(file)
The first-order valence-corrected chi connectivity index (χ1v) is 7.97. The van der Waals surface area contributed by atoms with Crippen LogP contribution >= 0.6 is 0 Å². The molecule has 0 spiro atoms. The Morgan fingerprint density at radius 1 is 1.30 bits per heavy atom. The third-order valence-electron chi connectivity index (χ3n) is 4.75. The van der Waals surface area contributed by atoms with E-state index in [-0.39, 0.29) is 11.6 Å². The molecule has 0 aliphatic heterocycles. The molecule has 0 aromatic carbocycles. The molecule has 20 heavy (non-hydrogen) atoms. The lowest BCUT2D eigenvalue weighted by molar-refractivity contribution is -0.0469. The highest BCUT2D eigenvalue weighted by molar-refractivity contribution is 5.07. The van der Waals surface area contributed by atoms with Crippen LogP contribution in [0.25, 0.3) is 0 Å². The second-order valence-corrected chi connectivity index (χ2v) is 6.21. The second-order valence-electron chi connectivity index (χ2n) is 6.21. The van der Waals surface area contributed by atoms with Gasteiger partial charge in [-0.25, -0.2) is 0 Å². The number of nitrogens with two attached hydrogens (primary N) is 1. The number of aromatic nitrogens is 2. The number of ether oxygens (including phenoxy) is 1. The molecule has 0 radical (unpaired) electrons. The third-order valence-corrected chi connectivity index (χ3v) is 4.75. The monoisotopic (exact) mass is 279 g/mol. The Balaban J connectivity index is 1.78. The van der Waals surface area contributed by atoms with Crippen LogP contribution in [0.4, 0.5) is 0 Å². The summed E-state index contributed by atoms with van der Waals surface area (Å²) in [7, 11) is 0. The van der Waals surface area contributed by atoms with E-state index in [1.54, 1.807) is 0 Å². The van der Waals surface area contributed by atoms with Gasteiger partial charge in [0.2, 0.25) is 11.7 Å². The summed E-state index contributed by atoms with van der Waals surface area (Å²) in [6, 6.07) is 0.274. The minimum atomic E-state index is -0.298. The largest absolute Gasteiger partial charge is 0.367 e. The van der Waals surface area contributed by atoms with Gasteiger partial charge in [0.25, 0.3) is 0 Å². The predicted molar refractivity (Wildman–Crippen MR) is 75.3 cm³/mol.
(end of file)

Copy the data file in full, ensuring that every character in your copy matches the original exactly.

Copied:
The first-order valence-corrected chi connectivity index (χ1v) is 7.97. The van der Waals surface area contributed by atoms with Crippen LogP contribution >= 0.6 is 0 Å². The molecule has 0 spiro atoms. The Morgan fingerprint density at radius 1 is 1.30 bits per heavy atom. The third-order valence-electron chi connectivity index (χ3n) is 4.75. The van der Waals surface area contributed by atoms with E-state index in [-0.39, 0.29) is 11.6 Å². The molecule has 0 aliphatic heterocycles. The molecule has 0 aromatic carbocycles. The molecule has 20 heavy (non-hydrogen) atoms. The lowest BCUT2D eigenvalue weighted by molar-refractivity contribution is -0.0469. The highest BCUT2D eigenvalue weighted by molar-refractivity contribution is 5.07. The van der Waals surface area contributed by atoms with Crippen LogP contribution in [0.25, 0.3) is 0 Å². The second-order valence-corrected chi connectivity index (χ2v) is 6.21. The second-order valence-electron chi connectivity index (χ2n) is 6.21. The van der Waals surface area contributed by atoms with Gasteiger partial charge in [-0.25, -0.2) is 0 Å². The number of nitrogens with two attached hydrogens (primary N) is 1. The number of aromatic nitrogens is 2. The number of ether oxygens (including phenoxy) is 1. The molecule has 0 radical (unpaired) electrons. The third-order valence-corrected chi connectivity index (χ3v) is 4.75. The monoisotopic (exact) mass is 279 g/mol. The Balaban J connectivity index is 1.78. The van der Waals surface area contributed by atoms with Crippen LogP contribution in [0.4, 0.5) is 0 Å². The summed E-state index contributed by atoms with van der Waals surface area (Å²) in [7, 11) is 0. The van der Waals surface area contributed by atoms with E-state index in [1.54, 1.807) is 0 Å². The van der Waals surface area contributed by atoms with Gasteiger partial charge in [0.2, 0.25) is 11.7 Å². The summed E-state index contributed by atoms with van der Waals surface area (Å²) in [6, 6.07) is 0.274. The minimum atomic E-state index is -0.298. The largest absolute Gasteiger partial charge is 0.367 e. The van der Waals surface area contributed by atoms with Gasteiger partial charge in [0.25, 0.3) is 0 Å². The predicted molar refractivity (Wildman–Crippen MR) is 75.3 cm³/mol.